If you display coronavirus symptoms for longer than four weeks with no other explanation, it is possible that you could have long COVID. The condition has perplexed the medical community with its heterogenous symptoms, making it difficult to treat. What are the symptoms of long COVID and what can you do to aid recovery?
Long COVID symptoms
Over the course of the coronavirus pandemic there has emerged a mysterious condition now known as long COVID that can limit health and lifespan. While the majority of people who contract coronavirus tend to recover within a few weeks, others go on to develop a wide range of health problems lasting four or more weeks after initial infection. Some symptoms are similar to those of mild coronavirus, while others are more severe. Worryingly, it is possible for anyone to contract long COVID after coronavirus infection, including those who experienced mild symptoms, those who were hospitalised with severe cases and even those who did not display any symptoms at all. Long COVID commonly involves a combination of symptoms including:
- Breathing difficulties or shortness of breath
- Tiredness and fatigue
- Cognitive difficulties (brain fog)
- Joint and muscle pains
- Increased heart rate (heart palpitations)
- Loss or change in taste or smell .
These heterogenous symptoms are thought to be caused by the immune system’s overreaction to coronavirus. The body protects itself from invading pathogens like the COVID causing SARS-CoV-2 virus using the innate and adaptive immune systems. While reducing viral replication, this can also cause inflammation and cytokine storms, damaging the body’s tissues. Viral infections are known to occasionally cause lasting symptoms especially when they effect the brain, for example autoimmune diseases like chronic fatigue symptoms (CFS) and myalgic encephalitis (ME) can develop following a neurological viral infection. Therefore, it is not surprising that coronavirus can cause long term pathology considering its effects on neurological pathways, causing symptoms like brain fog and change in taste or smell .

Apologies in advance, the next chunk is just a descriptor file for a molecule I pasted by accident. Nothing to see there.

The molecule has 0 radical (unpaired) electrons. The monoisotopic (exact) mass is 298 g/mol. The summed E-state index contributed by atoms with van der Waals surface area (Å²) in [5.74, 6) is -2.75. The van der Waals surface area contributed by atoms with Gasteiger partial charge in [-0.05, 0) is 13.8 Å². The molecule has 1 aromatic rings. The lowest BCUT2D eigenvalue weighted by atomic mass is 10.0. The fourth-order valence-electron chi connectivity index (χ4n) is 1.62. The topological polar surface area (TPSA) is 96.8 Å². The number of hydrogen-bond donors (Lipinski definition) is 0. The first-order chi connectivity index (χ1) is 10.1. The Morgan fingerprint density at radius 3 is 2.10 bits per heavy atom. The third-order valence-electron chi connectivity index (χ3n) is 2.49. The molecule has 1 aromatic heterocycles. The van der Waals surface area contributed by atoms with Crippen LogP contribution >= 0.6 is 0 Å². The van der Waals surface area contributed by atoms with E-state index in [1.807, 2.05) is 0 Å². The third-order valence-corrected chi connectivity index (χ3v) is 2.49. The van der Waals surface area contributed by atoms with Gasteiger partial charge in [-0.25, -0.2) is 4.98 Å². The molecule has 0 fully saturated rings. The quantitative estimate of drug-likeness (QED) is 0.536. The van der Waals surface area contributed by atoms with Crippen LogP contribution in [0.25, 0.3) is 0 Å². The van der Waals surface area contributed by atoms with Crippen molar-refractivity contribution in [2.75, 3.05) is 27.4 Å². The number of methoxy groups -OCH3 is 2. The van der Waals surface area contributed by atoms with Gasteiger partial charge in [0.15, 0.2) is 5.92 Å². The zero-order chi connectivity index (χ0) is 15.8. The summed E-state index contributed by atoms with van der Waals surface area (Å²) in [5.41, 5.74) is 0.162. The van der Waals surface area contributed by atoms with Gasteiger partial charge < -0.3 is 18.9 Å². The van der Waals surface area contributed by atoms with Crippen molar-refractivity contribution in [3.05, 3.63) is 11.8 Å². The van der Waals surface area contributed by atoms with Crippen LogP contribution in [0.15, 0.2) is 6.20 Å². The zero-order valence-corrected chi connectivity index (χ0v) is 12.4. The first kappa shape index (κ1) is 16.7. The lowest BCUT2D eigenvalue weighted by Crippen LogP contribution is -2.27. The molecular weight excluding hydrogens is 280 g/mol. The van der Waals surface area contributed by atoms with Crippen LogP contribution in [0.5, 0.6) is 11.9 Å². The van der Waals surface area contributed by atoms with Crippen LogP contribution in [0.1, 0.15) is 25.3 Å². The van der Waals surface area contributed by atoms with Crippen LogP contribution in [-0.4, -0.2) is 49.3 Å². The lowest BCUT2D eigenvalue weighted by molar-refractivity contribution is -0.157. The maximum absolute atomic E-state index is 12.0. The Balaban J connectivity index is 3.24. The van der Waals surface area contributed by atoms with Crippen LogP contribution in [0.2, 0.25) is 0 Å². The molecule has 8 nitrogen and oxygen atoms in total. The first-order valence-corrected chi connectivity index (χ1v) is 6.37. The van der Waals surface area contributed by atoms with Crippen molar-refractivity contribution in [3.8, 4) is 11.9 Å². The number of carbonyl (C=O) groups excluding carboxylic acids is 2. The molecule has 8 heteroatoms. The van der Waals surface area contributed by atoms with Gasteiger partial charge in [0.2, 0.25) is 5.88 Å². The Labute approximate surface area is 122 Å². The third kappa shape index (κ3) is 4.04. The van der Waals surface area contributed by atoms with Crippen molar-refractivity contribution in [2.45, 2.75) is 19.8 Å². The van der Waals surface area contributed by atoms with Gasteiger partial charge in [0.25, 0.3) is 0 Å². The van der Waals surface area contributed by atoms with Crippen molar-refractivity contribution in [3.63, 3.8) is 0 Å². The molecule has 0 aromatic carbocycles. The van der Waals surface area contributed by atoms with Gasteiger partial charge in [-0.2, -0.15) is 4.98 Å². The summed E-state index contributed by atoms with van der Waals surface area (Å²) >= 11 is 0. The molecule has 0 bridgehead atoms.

Preventing long COVID
The best way to prevent long COVID is to avoid contracting coronavirus in the first place. With rising cases and seemingly endless waves of infection, avoiding coronavirus completely seems increasingly impossible. The Centers for Disease Control recommends continuing protocols used throughout the pandemic; namely getting COVID-19 vaccinations and boosters. It is thought that being vaccinated reduces the risk of developing long COVID, however, speculations that long COVID symptoms can improve after vaccination have not yet been substantiated by clear empirical evidence. Other practices include wearing a mask to prevent the spread of infection, social distancing from others, regular handwashing and avoiding crowds and poorly ventilated areas .
The individuals most at risk of developing long COVID include older people, those with underlying health conditions and those who exhibited five or more coronavirus symptoms during initial infection. People who had to be hospitalised with severe COVID-19 may experience multiorgan effects in many if not all body systems. Hospitalisation is also more likely to cause severe weakness, exhaustion, cognitive difficulties as well as post-traumatic stress disorder (PTSD). Whether this is caused by the long-term effects of the virus, of hospitalisation, or a combination of both is uncertain and may be further complicated by spill-over effects of the pandemic like the impact of isolation on mental health, economic impacts, or lack of access to healthcare for managing other health conditions .
A recent study has identified a potential way to predict those more likely to develop long COVID. Using a blood test to measure immunoglobin (Ig) levels, the study found an Ig signature in those who had COVID-19 that could predict the risk of developing long COVID, in addition to patient age, history of asthma and number of symptoms experienced during primary infection . Evidently, the severity and number of symptoms experienced when first infected with coronavirus influences its pathological progression and can be used to predict and support people at highest risk of long COVID.